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L/6808 Dvr. David Wishart (1881 – )2018-08-01T11:49:23+00:00

L/6808 Dvr. David Wishart (1881 – )

Tree: WIS0130

David Wishart was the third of ten children of Andrew Wishart, a merchant seaman from Glasgow, and his wife, Sarah Devlin. He had three brothers and six sisters and was born on 19 December 1880 at 111 Finneston Street in the Barony District of Glasgow. By 1891 the family had moved to a stone tenement at 17 Dover Street and by 1901 David had found employment as a slater, which was a profession he followed for the rest of his life. Following Andrew’s death in 1912, Sarah went to live at a similar property on Church Street in Partick.

On 19 March 1915, David enlisted in the army at Glasgow and joined the Royal Field Artillery. He was posted to ‘B’ Battery in the 159th Brigade on 1 April and assigned the role of battery driver. The 159th had been raised in the city and formed part of the 35th Division. After training in England, the brigade moved to France at the start of February 1916 and left for Le Havre on the 1st, after which they concentrated south of St. Omer at Witternesse. The guns of the 159th were brought into action for the first time on 14 March at Fosse Chateau and were based on the Somme near Sailly-le-Sec at the end of the month. During the Battle of the Somme, which began on 1 July, the brigade was action at Bazentin Ridge, Arrow Head Copse, Maltz Horn Farm and Falefont Farm.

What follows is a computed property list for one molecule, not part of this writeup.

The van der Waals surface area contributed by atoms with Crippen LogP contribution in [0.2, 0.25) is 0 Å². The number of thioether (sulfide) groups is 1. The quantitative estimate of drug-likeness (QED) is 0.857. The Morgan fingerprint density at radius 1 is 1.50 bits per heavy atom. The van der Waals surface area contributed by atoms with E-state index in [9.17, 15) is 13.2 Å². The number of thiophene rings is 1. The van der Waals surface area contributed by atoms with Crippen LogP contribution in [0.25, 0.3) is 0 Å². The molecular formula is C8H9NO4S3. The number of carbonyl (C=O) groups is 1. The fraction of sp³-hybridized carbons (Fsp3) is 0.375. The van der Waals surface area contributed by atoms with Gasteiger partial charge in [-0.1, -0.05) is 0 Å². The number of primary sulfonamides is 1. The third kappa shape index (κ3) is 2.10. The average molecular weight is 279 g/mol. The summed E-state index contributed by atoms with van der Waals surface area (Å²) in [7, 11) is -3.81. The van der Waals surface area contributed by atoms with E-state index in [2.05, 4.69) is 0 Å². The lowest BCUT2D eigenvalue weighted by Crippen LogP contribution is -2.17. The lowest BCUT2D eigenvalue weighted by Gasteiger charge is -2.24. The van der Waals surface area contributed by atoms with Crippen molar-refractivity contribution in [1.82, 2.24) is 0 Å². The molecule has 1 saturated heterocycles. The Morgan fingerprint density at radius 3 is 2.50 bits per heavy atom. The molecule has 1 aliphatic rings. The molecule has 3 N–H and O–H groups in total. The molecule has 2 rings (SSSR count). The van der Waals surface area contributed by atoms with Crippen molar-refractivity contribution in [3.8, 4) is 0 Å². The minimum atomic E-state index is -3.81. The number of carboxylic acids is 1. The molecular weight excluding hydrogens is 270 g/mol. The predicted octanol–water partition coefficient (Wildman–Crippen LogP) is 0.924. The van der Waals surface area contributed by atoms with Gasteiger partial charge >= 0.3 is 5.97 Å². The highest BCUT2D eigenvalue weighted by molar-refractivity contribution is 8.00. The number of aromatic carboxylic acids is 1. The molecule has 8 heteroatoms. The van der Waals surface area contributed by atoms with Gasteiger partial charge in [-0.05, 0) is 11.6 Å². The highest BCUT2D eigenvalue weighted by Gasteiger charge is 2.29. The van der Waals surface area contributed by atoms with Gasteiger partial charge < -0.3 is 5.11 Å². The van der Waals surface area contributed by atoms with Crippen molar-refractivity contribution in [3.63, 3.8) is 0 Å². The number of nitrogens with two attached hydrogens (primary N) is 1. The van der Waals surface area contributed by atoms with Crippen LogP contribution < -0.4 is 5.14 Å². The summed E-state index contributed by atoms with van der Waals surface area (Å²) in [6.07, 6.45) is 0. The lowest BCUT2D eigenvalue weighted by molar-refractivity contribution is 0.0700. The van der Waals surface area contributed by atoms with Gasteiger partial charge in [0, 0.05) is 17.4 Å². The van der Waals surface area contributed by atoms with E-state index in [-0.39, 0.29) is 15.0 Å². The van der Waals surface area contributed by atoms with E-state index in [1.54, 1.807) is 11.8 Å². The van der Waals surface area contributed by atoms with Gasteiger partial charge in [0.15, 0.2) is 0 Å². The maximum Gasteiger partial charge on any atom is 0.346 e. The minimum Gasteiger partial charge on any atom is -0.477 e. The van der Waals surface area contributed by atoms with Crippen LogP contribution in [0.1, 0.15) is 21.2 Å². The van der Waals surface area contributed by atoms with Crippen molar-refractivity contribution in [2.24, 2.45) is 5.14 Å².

In 1917 David was likely involved in the pursuit to the Hindenberg Line and at Passchendaele. Later in the year, on 8 December while driving out onto an uneven road towards billets, the general service wagon he was pulling fell of its seat and ended up in a ditch. This, in turn, threw David from his mount in the same direction and he received contusions to his ribs, but was able to return to his unit by the start of 1918.

David remained in France until 19 September 1918 when he was given two-weeks leave – after which he returned to the front and served overseas until 30 January 1919. He would have seen further action at the First Battle of Bapaume (which was part of the German Spring Offensive) in March and then again during various battles during the Final Advance into Flanders. He ended his military career as part of C/275 Battery and was eventually demobilised on 31 March 1920.

After the war, David returned to life at 6 Church Street where he was found dead by his younger sister Margaret on 23 November 1937.

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